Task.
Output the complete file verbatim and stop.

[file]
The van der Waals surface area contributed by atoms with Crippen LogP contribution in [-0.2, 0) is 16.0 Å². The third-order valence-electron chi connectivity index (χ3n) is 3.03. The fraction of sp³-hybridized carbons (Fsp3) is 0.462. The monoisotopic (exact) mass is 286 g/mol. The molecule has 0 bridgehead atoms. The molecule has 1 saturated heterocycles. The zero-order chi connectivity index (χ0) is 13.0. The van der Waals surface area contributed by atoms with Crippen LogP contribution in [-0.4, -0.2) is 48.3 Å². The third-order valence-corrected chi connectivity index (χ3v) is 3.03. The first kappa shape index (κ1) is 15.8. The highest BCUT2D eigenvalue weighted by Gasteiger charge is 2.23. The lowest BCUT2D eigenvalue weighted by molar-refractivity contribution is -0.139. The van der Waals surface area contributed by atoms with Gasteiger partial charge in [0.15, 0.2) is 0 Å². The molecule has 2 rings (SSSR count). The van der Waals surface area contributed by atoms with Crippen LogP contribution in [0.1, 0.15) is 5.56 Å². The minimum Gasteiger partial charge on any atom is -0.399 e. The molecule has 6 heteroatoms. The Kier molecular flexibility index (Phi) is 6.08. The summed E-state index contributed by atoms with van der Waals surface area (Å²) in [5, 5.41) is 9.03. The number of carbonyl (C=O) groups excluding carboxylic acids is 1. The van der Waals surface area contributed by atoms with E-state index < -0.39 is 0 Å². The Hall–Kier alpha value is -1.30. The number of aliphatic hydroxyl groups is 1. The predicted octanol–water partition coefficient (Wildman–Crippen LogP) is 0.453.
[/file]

The van der Waals surface area contributed by atoms with Crippen LogP contribution in [-0.2, 0) is 16.0 Å². The third-order valence-electron chi connectivity index (χ3n) is 3.03. The fraction of sp³-hybridized carbons (Fsp3) is 0.462. The monoisotopic (exact) mass is 286 g/mol. The molecule has 0 bridgehead atoms. The molecule has 1 saturated heterocycles. The zero-order chi connectivity index (χ0) is 13.0. The van der Waals surface area contributed by atoms with Crippen LogP contribution in [-0.4, -0.2) is 48.3 Å². The third-order valence-corrected chi connectivity index (χ3v) is 3.03. The first kappa shape index (κ1) is 15.8. The highest BCUT2D eigenvalue weighted by Gasteiger charge is 2.23. The lowest BCUT2D eigenvalue weighted by molar-refractivity contribution is -0.139. The van der Waals surface area contributed by atoms with Gasteiger partial charge in [0.15, 0.2) is 0 Å². The molecule has 2 rings (SSSR count). The van der Waals surface area contributed by atoms with Crippen LogP contribution in [0.1, 0.15) is 5.56 Å². The minimum Gasteiger partial charge on any atom is -0.399 e. The molecule has 6 heteroatoms. The Kier molecular flexibility index (Phi) is 6.08. The summed E-state index contributed by atoms with van der Waals surface area (Å²) in [5, 5.41) is 9.03. The number of carbonyl (C=O) groups excluding carboxylic acids is 1. The van der Waals surface area contributed by atoms with E-state index < -0.39 is 0 Å². The Hall–Kier alpha value is -1.30. The number of aliphatic hydroxyl groups is 1. The predicted octanol–water partition coefficient (Wildman–Crippen LogP) is 0.453.